Author: Marc Sosnow
The “blame culture” targeting directors is here to stay: Some practical steps to protect directors from litigation
Over the last decade the business world has changed forever. Corporate scandals on a considerable scale, amendments to securities regulations worldwide, increased shareholder awareness and extended rules on corporate governance have made being a company director in the 21st century an increasingly difficult task.
Directors have always been bound by many duties arising under jurisdictional laws and even from imputation of personal liability solely due to their position. The difference in today’s world is that stakeholders have far greater forms of remedy against directors and more of a “blame culture” has developed, increasing the appetite for litigation.
This article recommends some practical steps that directors, and those guiding them, can take to ensure they fulfil their duties and protect themselves.
Directors owe statutory duties to their companies. The nature and scope of these obligations are set out in the Companies Act 2006 (2006 Act). They are:
Companies will wish to take practical steps to ensure that directors:
Claims by companies against directors
Where a company is performing badly, there is an increased likelihood that there will be major changes to the composition of the board, potentially as the result of public outcry or shareholder pressure (and more recently activist investors). In these circumstances, there is clearly the potential for directors of old boards to become the target of the criticism and, potentially, claims by new boards, even where the directors of the old board may have left and their involvement in the company has entirely ceased.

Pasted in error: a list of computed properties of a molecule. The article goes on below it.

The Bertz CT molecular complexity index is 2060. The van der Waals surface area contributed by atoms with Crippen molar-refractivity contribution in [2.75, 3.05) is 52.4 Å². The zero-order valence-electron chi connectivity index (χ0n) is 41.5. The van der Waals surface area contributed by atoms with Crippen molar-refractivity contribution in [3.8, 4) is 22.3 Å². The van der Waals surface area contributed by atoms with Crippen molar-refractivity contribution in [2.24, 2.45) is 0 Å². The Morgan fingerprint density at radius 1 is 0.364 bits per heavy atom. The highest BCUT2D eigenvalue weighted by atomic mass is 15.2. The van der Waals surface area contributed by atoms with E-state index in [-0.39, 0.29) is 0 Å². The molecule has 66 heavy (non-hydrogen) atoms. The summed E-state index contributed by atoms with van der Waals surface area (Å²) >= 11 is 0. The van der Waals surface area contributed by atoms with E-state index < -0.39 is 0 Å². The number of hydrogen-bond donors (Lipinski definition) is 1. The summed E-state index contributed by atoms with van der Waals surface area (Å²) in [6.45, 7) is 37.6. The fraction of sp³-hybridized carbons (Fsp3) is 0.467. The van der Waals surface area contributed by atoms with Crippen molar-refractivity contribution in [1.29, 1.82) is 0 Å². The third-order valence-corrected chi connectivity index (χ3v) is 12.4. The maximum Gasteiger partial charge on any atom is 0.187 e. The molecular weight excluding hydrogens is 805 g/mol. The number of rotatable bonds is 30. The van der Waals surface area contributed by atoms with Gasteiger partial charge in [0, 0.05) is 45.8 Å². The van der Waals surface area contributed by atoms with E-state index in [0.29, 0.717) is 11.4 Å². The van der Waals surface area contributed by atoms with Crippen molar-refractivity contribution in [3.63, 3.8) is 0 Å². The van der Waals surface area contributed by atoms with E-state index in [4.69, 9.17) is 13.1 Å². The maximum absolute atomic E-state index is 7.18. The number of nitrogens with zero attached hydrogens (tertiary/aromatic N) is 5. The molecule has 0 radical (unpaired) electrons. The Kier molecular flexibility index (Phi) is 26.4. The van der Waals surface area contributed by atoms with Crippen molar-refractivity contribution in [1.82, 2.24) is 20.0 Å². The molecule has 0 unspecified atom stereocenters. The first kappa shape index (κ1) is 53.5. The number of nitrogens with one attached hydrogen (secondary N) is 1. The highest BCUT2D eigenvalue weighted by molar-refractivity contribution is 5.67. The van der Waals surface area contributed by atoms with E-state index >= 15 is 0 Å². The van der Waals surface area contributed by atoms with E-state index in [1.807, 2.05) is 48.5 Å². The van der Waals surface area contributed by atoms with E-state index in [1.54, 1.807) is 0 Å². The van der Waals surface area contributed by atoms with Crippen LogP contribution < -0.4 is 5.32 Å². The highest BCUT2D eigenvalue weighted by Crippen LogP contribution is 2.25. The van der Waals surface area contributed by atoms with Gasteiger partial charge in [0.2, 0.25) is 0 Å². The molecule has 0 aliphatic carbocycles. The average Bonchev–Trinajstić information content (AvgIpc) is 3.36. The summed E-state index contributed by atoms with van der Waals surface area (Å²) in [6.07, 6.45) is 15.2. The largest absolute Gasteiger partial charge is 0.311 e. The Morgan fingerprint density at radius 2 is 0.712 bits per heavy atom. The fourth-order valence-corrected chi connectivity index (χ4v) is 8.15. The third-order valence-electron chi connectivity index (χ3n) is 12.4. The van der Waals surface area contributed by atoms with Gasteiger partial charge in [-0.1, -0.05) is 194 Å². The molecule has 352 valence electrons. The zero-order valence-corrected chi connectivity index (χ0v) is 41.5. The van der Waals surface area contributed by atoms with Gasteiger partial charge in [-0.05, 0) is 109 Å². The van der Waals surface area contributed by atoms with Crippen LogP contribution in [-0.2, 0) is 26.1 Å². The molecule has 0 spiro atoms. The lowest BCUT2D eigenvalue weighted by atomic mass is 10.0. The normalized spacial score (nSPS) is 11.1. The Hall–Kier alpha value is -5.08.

The upshot of this is that a director who has subsequently taken office in a different company or retired may find himself the target of a claim against him for conduct when in a previous office. Such a claim may be extremely costly to defend and, if made good against him, could lead to his financial, as well as reputational, ruin.
In certain limited instances, a company’s shareholders may bring proceedings to enforce the obligations of a director to his company. The route available to such disgruntled shareholders is the “shareholder derivative action”. Because the director owes his duties to the company, this involves the shareholder bringing an action against a director on the company’s behalf, which the company itself has not chosen to pursue.
Any shareholder(s) may bring claims against a director(s) for any act or omission, either actual or proposed, by the director involving his negligence, breach of duty or breach of trust. The shareholder need not be in possession of his share at the time of the wrong complained of: in other words, it is possible for him to acquire a share expressly for the purpose of being able to launch a derivative action.
Crucially, however, before proceeding with his claim, a shareholder must first seek the permission of the court. The court will decide, by reference to a number of factors, whether to grant the shareholder permission to continue with his claim.